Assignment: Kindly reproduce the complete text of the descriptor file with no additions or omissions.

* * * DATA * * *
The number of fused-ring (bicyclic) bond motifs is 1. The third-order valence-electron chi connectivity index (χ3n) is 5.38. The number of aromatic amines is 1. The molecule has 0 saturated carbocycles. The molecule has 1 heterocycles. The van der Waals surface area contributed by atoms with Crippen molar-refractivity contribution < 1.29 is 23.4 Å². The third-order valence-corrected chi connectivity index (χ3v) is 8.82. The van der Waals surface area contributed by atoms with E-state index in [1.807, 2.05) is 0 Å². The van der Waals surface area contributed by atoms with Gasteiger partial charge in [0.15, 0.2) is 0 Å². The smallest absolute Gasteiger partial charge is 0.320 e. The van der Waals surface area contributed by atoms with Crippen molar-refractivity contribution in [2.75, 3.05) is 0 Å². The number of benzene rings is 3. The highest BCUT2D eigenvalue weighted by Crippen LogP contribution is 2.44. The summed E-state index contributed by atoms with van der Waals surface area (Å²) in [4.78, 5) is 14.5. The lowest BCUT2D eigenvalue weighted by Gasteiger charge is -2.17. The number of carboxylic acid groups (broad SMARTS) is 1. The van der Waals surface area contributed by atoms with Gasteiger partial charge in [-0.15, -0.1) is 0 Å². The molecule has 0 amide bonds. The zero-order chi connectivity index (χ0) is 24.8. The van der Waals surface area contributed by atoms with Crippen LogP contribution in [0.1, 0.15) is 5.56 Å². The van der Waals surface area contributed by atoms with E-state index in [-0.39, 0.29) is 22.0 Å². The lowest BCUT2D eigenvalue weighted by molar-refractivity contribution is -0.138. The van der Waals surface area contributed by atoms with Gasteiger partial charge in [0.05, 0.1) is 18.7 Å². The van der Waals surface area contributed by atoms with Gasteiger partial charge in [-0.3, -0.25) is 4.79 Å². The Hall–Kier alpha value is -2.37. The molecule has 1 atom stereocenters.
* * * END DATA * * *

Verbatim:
The number of fused-ring (bicyclic) bond motifs is 1. The third-order valence-electron chi connectivity index (χ3n) is 5.38. The number of aromatic amines is 1. The molecule has 0 saturated carbocycles. The molecule has 1 heterocycles. The van der Waals surface area contributed by atoms with Crippen molar-refractivity contribution < 1.29 is 23.4 Å². The third-order valence-corrected chi connectivity index (χ3v) is 8.82. The van der Waals surface area contributed by atoms with E-state index in [1.807, 2.05) is 0 Å². The van der Waals surface area contributed by atoms with Gasteiger partial charge in [0.15, 0.2) is 0 Å². The smallest absolute Gasteiger partial charge is 0.320 e. The van der Waals surface area contributed by atoms with Crippen molar-refractivity contribution in [2.75, 3.05) is 0 Å². The number of benzene rings is 3. The highest BCUT2D eigenvalue weighted by Crippen LogP contribution is 2.44. The summed E-state index contributed by atoms with van der Waals surface area (Å²) in [4.78, 5) is 14.5. The lowest BCUT2D eigenvalue weighted by Gasteiger charge is -2.17. The number of carboxylic acid groups (broad SMARTS) is 1. The van der Waals surface area contributed by atoms with Gasteiger partial charge in [-0.15, -0.1) is 0 Å². The molecule has 0 amide bonds. The zero-order chi connectivity index (χ0) is 24.8. The van der Waals surface area contributed by atoms with Crippen LogP contribution in [0.1, 0.15) is 5.56 Å². The van der Waals surface area contributed by atoms with E-state index in [-0.39, 0.29) is 22.0 Å². The lowest BCUT2D eigenvalue weighted by molar-refractivity contribution is -0.138. The van der Waals surface area contributed by atoms with Gasteiger partial charge in [0.05, 0.1) is 18.7 Å². The van der Waals surface area contributed by atoms with Gasteiger partial charge in [-0.3, -0.25) is 4.79 Å². The Hall–Kier alpha value is -2.37. The molecule has 1 atom stereocenters.